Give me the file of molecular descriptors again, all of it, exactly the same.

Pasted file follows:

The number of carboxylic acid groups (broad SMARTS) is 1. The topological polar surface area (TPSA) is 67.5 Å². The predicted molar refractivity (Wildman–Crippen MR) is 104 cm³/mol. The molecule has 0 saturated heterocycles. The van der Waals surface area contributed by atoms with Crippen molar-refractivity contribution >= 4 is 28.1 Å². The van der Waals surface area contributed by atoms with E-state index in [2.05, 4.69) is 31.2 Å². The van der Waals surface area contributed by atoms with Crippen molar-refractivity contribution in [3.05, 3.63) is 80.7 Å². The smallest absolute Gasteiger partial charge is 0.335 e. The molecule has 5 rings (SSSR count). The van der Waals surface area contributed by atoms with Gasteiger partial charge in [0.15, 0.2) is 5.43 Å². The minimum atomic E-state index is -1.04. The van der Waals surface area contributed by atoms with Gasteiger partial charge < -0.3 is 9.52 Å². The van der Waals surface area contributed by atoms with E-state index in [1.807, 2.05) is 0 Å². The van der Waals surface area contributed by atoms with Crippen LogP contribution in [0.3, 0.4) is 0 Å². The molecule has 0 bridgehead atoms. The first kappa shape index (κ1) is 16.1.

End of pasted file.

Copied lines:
The number of carboxylic acid groups (broad SMARTS) is 1. The topological polar surface area (TPSA) is 67.5 Å². The predicted molar refractivity (Wildman–Crippen MR) is 104 cm³/mol. The molecule has 0 saturated heterocycles. The van der Waals surface area contributed by atoms with Crippen molar-refractivity contribution >= 4 is 28.1 Å². The van der Waals surface area contributed by atoms with E-state index in [2.05, 4.69) is 31.2 Å². The van der Waals surface area contributed by atoms with Crippen molar-refractivity contribution in [3.05, 3.63) is 80.7 Å². The smallest absolute Gasteiger partial charge is 0.335 e. The molecule has 5 rings (SSSR count). The van der Waals surface area contributed by atoms with Gasteiger partial charge in [0.15, 0.2) is 5.43 Å². The minimum atomic E-state index is -1.04. The van der Waals surface area contributed by atoms with Gasteiger partial charge < -0.3 is 9.52 Å². The van der Waals surface area contributed by atoms with E-state index in [1.807, 2.05) is 0 Å². The van der Waals surface area contributed by atoms with Crippen LogP contribution in [0.3, 0.4) is 0 Å². The molecule has 0 bridgehead atoms. The first kappa shape index (κ1) is 16.1.